Nvidia Downgrades Its Chip Spec to Beat Trade Restrictions to China

UTC by Benjamin Godfrey · 3 min read
Nvidia Downgrades Its Chip Spec to Beat Trade Restrictions to China
Photo: Shutterstock

Despite the spec downgrade, there are several indications that suggest that the new chip will be readily accepted by the Chinese market.

American multinational technology firm NVIDIA Corporation (NASDAQ: NVDA) said it has reconfigured its chip specifications in a way that is soothing for export to the Chinese market. As reported by Reuters citing the company’s announcement on Monday, since the United States Commerce Department placed its A100 chip on the restricted products list for China, it has been working hard to bypass the restrictions.

By doing so, the company said it has reconfigured the specifications of the A100 chip into the A800 chip. This new chip has been on a publicity spree amongst distributors in China, suggesting a unique readiness to embrace the new product despite its lower specs compared to the A100.

While both the A100 and the A800 chips can be used for the same products, the latter processes at a rate of 400 gigabytes per second, down from the 600 gigabytes per second for the former. The restriction placed on chips by the Commerce Department limits those with a speed rate of 600 gigabytes per second from being shipped to China in a bid to rein in the country’s military and general tech scene.

“The Nvidia A800 GPU, which went into production in Q3, is another alternative product to the Nvidia A100 GPU for customers in China. The A800 meets the US Government’s clear test for reduced export control and cannot be programmed to exceed it,” an Nvidia spokesperson said in a statement to Reuters.

Had it not made the move to reconfigure the chip to that which can meet the sanctions, NVIDIA said it would have received hundreds of millions of dollars in revenue slump. As it stands, it may still feel the weight of the sanctions in its Q3 result set to be announced on November 16.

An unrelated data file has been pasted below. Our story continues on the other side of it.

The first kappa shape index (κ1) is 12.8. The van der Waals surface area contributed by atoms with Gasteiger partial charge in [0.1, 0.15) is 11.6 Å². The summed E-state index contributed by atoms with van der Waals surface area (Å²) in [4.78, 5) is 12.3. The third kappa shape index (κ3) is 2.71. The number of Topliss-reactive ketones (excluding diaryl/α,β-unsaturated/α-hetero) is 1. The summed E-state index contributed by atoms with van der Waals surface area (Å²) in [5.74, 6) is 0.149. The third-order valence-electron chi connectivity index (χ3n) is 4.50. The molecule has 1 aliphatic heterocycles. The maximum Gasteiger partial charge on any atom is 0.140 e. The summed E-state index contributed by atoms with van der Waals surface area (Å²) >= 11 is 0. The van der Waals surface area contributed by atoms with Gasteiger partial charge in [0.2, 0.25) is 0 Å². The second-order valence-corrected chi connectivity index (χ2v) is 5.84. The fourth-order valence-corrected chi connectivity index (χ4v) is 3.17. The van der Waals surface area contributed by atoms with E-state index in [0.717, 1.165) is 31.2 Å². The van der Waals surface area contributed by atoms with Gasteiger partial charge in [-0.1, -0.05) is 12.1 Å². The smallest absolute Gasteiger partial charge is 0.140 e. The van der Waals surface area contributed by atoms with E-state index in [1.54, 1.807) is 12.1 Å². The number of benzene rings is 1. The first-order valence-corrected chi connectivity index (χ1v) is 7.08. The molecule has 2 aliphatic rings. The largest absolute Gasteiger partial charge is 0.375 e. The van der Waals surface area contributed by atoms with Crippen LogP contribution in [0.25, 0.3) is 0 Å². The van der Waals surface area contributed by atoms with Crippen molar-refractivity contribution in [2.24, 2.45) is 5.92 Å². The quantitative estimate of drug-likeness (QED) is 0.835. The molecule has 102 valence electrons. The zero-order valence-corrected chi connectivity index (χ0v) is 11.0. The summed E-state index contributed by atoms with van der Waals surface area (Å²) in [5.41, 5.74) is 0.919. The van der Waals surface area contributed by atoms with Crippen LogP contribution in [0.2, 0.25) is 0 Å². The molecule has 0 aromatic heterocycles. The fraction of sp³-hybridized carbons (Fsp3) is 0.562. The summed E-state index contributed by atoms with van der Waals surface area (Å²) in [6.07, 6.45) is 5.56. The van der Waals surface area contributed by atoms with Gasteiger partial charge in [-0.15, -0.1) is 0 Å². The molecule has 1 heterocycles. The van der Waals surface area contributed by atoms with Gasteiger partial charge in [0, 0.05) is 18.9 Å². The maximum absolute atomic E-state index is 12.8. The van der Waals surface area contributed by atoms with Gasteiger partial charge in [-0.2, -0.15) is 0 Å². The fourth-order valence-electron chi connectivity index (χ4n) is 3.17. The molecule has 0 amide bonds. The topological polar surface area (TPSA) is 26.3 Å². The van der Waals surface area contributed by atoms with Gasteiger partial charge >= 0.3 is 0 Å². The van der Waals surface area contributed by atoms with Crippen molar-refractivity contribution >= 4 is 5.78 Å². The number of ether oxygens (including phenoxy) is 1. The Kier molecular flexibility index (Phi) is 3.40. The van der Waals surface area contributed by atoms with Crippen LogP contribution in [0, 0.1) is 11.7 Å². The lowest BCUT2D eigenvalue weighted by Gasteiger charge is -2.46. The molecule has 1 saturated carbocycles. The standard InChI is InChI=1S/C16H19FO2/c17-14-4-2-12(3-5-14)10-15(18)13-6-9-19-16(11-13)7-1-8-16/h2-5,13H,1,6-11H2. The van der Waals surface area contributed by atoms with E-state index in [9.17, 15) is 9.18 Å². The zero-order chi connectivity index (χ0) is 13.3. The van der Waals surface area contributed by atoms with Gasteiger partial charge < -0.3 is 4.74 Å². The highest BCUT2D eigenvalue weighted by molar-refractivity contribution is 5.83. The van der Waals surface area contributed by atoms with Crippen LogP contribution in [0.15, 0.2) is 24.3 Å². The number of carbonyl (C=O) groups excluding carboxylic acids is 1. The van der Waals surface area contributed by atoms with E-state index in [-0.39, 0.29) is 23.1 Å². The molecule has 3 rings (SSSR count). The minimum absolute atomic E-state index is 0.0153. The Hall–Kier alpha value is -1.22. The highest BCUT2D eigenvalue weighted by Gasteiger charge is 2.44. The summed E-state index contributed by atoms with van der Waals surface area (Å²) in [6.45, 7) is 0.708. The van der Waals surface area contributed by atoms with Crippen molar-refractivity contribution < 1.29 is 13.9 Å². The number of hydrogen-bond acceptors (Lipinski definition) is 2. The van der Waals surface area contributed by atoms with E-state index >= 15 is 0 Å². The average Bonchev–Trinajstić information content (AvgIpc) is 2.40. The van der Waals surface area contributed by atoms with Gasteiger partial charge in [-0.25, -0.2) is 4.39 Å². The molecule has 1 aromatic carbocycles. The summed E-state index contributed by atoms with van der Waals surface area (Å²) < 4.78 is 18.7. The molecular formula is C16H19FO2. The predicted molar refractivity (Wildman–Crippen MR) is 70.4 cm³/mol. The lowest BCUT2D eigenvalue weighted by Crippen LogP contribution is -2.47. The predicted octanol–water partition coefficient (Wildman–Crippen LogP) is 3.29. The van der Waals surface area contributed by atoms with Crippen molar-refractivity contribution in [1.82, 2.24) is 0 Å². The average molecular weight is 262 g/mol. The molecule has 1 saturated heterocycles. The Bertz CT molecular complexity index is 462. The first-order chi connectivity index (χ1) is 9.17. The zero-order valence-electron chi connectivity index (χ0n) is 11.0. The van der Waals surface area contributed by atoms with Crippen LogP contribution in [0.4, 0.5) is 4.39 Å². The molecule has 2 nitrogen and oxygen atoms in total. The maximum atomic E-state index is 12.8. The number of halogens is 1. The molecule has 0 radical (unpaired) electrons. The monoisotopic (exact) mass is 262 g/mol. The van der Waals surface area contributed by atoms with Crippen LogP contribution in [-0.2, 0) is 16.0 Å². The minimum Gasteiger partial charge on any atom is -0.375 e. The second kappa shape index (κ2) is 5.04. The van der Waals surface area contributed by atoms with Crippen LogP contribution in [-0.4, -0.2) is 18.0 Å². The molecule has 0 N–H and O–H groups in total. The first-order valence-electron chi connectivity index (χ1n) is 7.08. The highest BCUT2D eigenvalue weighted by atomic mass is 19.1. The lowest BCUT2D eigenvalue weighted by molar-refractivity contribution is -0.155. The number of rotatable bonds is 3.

NVIDIA A800 Chip to Meet a Ready Market

Despite the spec downgrade, there are several indications that suggest that the new chip will be readily accepted by the Chinese market. Already, it has been confirmed that the top server manufacturers in the country including Inspur Software Co Ltd (SHA: 600756) and H3C have started making use of the new A800 chip.

“The A800 looks to be a repackaged A100 GPU designed to avoid the recent Commerce Department trade restrictions,” said Wayne Lam, an analyst at CCS Insight, adding that “China is a significant market for Nvidia and it makes ample business sense to reconfigure your product to avoid trade restrictions.”

The United States and China have been in a very toxic trade dispute that has continued to impact major tech companies, especially in the latter country. Amongst the most impacted firms is Huawei Technologies Co Ltd, whose phone production slumped when American and allied companies were restricted from doing business with the firm.

With the new A800 now on sale to the target market, NVIDIA hopes to rake in as much as $400 million this quarter.

Business News, Market News, News
Benjamin Godfrey

Benjamin Godfrey is a blockchain enthusiast and journalists who relish writing about the real life applications of blockchain technology and innovations to drive general acceptance and worldwide integration of the emerging technology. His desires to educate people about cryptocurrencies inspires his contributions to renowned blockchain based media and sites. Benjamin Godfrey is a lover of sports and agriculture.

WhaleMaker
Related Articles
WhaleMaker